This is not a flexible game. There is only ever a single solution. That's why it works so well - that aha! moment, when you accumulated knowledge about the different elements the game has introduced over its dozens of levels informs you exactly what you need to do.

Occasionally I hit a bump in the road, where a new tactic hadn't been signposted (usually, there's a telltale clue in the level name), which meant I had to skip ahead to a future level. That's a good, frustration-free way around the fixed key-in-lock puzzle structure, although at some point you'll need to revisit skipped stages if you want to unlock all the later ones. Hopefully you'll come back armed with new techniques you've learned in the intervening levels, though. Only one level in twenty feels obtuse, as Offspring Fling has a clear intention to offer enthusiastic progress rather than brutal challenge.

It's got very much an iOS game feel, in that once beating every level is eminently possible but if you want the magic gold star that tells the world you're a super-amazing person and we should all bring you tributes you're in for a serious, not putting a foot wrong challenge. There's an option to save out replays if you want to wave your willy at the internet, or you can tackle a level again while the ghost of your previous best time plays out alongside you, a la Trackmania or Super Meat Boy.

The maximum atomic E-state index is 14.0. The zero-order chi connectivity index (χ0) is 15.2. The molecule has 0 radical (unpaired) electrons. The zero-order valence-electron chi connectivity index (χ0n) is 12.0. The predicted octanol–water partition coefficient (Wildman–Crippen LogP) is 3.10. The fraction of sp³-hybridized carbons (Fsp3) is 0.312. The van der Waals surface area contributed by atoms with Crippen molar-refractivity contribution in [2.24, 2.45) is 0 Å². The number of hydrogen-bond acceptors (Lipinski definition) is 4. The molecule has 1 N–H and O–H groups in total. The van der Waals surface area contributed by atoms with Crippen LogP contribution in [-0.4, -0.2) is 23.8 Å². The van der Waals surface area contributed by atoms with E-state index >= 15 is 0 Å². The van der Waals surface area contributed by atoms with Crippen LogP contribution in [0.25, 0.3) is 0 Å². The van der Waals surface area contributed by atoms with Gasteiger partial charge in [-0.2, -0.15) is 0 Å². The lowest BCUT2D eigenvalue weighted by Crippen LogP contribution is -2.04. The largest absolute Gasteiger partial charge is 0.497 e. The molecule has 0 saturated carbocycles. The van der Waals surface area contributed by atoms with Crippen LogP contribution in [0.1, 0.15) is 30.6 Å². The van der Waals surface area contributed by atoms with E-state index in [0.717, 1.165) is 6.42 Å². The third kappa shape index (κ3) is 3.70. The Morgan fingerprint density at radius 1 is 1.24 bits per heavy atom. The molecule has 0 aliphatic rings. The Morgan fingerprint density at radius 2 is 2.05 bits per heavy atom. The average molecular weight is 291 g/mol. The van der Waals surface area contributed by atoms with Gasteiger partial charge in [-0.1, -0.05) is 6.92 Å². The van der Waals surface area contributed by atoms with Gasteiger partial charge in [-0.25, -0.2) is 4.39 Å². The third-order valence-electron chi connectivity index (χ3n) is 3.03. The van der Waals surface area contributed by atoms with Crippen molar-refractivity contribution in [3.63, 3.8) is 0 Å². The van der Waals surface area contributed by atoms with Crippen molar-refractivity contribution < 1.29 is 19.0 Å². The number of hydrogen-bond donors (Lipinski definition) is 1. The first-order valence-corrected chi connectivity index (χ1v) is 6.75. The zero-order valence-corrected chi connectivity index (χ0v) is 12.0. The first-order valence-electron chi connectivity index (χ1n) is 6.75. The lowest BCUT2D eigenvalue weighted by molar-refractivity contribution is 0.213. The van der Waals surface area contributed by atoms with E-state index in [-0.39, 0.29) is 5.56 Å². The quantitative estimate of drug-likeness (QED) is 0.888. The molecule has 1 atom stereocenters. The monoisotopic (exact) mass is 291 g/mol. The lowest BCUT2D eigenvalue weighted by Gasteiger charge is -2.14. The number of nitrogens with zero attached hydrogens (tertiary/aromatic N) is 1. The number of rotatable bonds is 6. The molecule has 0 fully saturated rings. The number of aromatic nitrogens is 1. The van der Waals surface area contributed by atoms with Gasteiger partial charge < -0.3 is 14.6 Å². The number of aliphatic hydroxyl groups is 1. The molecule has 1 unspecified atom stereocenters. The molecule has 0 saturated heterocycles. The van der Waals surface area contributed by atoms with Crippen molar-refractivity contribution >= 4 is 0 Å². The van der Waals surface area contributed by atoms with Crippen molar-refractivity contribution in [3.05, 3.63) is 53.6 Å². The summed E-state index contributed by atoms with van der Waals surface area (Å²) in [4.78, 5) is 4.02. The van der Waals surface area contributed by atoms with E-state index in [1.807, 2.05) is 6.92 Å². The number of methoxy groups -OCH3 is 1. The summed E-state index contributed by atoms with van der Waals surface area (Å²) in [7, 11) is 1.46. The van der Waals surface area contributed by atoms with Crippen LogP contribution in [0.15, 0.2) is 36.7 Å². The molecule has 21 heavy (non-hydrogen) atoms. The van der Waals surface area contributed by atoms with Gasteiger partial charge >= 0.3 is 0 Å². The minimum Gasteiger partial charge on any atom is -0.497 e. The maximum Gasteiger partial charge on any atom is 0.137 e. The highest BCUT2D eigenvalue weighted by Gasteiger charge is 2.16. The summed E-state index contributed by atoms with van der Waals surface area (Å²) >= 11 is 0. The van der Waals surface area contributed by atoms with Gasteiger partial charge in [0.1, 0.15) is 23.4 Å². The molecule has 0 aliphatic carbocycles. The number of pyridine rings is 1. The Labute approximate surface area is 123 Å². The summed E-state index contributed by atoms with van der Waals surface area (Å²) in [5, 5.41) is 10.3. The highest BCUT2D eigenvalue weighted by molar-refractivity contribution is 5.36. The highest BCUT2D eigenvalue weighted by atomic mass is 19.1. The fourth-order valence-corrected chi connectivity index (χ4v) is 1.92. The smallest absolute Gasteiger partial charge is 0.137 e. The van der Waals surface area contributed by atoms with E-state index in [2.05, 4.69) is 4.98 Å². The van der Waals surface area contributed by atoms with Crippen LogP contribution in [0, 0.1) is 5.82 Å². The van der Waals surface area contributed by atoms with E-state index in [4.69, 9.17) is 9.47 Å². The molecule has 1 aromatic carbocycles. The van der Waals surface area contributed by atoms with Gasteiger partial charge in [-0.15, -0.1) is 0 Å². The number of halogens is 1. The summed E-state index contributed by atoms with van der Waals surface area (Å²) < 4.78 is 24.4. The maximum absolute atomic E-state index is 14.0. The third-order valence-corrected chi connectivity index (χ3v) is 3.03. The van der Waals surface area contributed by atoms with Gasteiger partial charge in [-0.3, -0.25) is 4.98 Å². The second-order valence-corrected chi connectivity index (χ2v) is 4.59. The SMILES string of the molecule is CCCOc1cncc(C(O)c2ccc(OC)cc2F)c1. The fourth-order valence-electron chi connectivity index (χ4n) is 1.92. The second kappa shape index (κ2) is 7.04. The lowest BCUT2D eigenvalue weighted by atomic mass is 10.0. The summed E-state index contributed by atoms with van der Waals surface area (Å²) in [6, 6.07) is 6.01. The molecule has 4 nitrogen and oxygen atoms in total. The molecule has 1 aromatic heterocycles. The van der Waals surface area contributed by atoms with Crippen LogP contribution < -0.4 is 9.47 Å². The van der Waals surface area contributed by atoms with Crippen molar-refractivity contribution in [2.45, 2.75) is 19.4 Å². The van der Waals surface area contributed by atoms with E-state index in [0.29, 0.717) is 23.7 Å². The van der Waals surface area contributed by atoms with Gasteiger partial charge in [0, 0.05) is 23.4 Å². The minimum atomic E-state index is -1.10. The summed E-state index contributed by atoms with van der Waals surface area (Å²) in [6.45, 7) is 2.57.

I should also mention the soundtrack, which for me evoked a funfair or circus in the days before it became the sinister, twisted insane place that horror fiction insists all funfair and circuses must become. Just a touch of encroaching madness, but still chained to cheeriness by a sense of melody. It fits the absurdist, baby-lobbing air of the game perfectly.

It's often quite the sin to conclude a game verdict by talking about its price, but that's something else Offspring Fling gets dead-on-centre correct. It's not a gimmicky concept stretched until breaking point over a handful of levels, but a fully fleshed-out offering that milks admirable variety from the core idea of throwing chicks around a room. Perhaps it could be argued to be a little too retro, but what really makes Offspring Fling sing to me is that it's genuinely evoking and then slightly building on that era of puzzle-platforming, rather than being an arch reimaginging or a shameless nostalgia trip.

Watch on YouTube

It's a winner, then, even if it badly a proper high res version (its tiny window looks a bit shonky when blown up to fullscreen) and a patch to support gamepads. At least, unlike the Binding of Isaac's snarky snark, it actually bundles in a copy of Joy2Key already setup for a 360 pad. Good work, Kyle Pulver.

Offspring Fling is out now for PC and Mac. You can try an in-browser demo or buy it from here.